Dan Urist

NAME

WWW::Babelfish - Perl extension for translation via Babelfish or Google

SYNOPSIS

  use WWW::Babelfish;
  $obj = new WWW::Babelfish( service => 'Babelfish', agent => 'Mozilla/8.0', proxy => 'myproxy' );
  die( "Babelfish server unavailable\n" ) unless defined($obj);

  $french_text = $obj->translate( 'source' => 'English',
                                  'destination' => 'French',
                                  'text' => 'My hovercraft is full of eels',
                                  'delimiter' => "\n\t",
                                  'ofh' => \*STDOUT );
  die("Could not translate: " . $obj->error) unless defined($french_text);

  @languages = $obj->languages;

DESCRIPTION

Perl interface to the WWW babelfish translation server.

METHODS

new

Creates a new WWW::Babelfish object.

Parameters:

 service:        Babelfish, Google or Yahoo; default is Babelfish
 agent:          user agent string
 proxy:          proxy in the form of host:port
services

Returns a plain array of the services available (currently Babelfish, Google or Yahoo).

languages

Returns a plain array of the languages available for translation.

languagepairs

Returns a reference to a hash of hashes. The keys of the outer hash reflect all available languages. The hashes the corresponding values reference contain one (key) entry for each destination language that the particular source language can be translated to. The values of these inner hashes contain the Babelfish option name for the language pair. You should not modify the returned structure unless you really know what you're doing.

Here's an example of a possible return value:

        {
          'Chinese' => {
                         'English' => 'zh_en'
                       },
          'English' => {
                         'Chinese' => 'en_zh',
                         'French' => 'en_fr',
                         'German' => 'en_de',
                         'Italian' => 'en_it',
                         'Japanese' => 'en_ja',
                         'Korean' => 'en_ko',
                         'Portuguese' => 'en_pt',
                         'Spanish' => 'en_es'
                       },
          'French' => {
                        'English' => 'fr_en',
                        'German' => 'fr_de'
                      },
          'German' => {
                        'English' => 'de_en',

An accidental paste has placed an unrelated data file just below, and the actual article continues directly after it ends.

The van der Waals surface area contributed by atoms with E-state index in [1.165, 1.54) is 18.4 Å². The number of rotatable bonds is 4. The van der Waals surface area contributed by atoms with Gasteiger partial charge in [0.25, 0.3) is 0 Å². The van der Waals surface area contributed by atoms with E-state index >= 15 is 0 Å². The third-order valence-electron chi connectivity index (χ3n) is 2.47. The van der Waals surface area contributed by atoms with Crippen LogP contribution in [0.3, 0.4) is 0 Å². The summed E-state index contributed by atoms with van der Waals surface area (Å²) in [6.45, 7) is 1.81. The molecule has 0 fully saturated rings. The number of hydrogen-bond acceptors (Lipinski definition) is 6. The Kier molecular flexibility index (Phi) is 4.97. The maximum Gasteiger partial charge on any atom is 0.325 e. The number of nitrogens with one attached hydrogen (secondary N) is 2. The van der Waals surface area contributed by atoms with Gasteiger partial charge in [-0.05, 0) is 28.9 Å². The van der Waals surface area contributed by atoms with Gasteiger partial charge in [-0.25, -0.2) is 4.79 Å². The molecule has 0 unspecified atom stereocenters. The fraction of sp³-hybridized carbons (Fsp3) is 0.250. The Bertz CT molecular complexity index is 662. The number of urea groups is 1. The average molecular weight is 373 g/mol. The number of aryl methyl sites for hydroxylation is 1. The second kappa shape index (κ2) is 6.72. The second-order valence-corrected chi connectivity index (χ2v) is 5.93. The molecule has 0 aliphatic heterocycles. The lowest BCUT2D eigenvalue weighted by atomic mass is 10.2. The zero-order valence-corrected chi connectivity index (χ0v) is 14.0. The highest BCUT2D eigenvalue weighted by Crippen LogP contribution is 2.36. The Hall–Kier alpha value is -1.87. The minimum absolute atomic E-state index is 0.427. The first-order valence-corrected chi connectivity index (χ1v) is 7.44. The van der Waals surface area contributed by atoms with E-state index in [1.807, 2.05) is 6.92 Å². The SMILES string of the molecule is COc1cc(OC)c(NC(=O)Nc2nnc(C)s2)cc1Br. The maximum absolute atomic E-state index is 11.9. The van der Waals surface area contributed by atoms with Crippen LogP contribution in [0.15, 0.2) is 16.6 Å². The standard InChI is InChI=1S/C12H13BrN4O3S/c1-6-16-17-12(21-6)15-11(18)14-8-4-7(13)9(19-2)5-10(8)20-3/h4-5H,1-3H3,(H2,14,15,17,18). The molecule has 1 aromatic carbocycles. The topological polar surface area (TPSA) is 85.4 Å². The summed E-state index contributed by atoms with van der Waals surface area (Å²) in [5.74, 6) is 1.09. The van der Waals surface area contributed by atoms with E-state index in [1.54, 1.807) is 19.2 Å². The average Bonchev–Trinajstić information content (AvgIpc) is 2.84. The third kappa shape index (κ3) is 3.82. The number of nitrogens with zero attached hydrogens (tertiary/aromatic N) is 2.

'French' => 'de_fr'
                      },
          'Italian' => {
                         'English' => 'it_en'
                       },
          'Japanese' => {
                          'English' => 'ja_en'
                        },
          'Korean' => {
                        'English' => 'ko_en'
                      },
          'Portuguese' => {
                            'English' => 'pt_en'
                          },
          'Russian' => {
                         'English' => 'ru_en'
                       },
          'Spanish' => {
                         'English' => 'es_en'
                       }
        };
translate

Translates some text using Babelfish.

Parameters:

 source:      Source language
 destination: Destination language
 text:        If this is a reference, translate interprets it as an 
              open filehandle to read from. Otherwise, it is treated 
              as a string to translate.
 delimiter:   Paragraph delimiter for the text; the default is "\n\n".
              Note that this is a string, not a regexp.
 ofh:         Output filehandle; if provided, the translation will be 
              written to this filehandle.

If no ofh parameter is given, translate will return the text; otherwise it will return 1. On failure it returns undef.

error

Returns a (hopefully) meaningful error string.

NOTES

Babelfish translates 1000 characters at a time. This module tries to break the source text into reasonable logical chunks of less than 1000 characters, feeds them to Babelfish and then reassembles them. Formatting may get lost in the process; also it's doubtful this will work for non-Western languages since it tries to key on punctuation. What would make this work is if perl had properly localized regexps for sentence/clause boundaries.

Support for Google is preliminary and hasn't been extensively tested (by me). Google's translations used to be suspiciously similar to Babelfish's, but now some people tell me they're superior.

AUTHOR

Dan Urist, durist@frii.com

SEE ALSO

perl(1).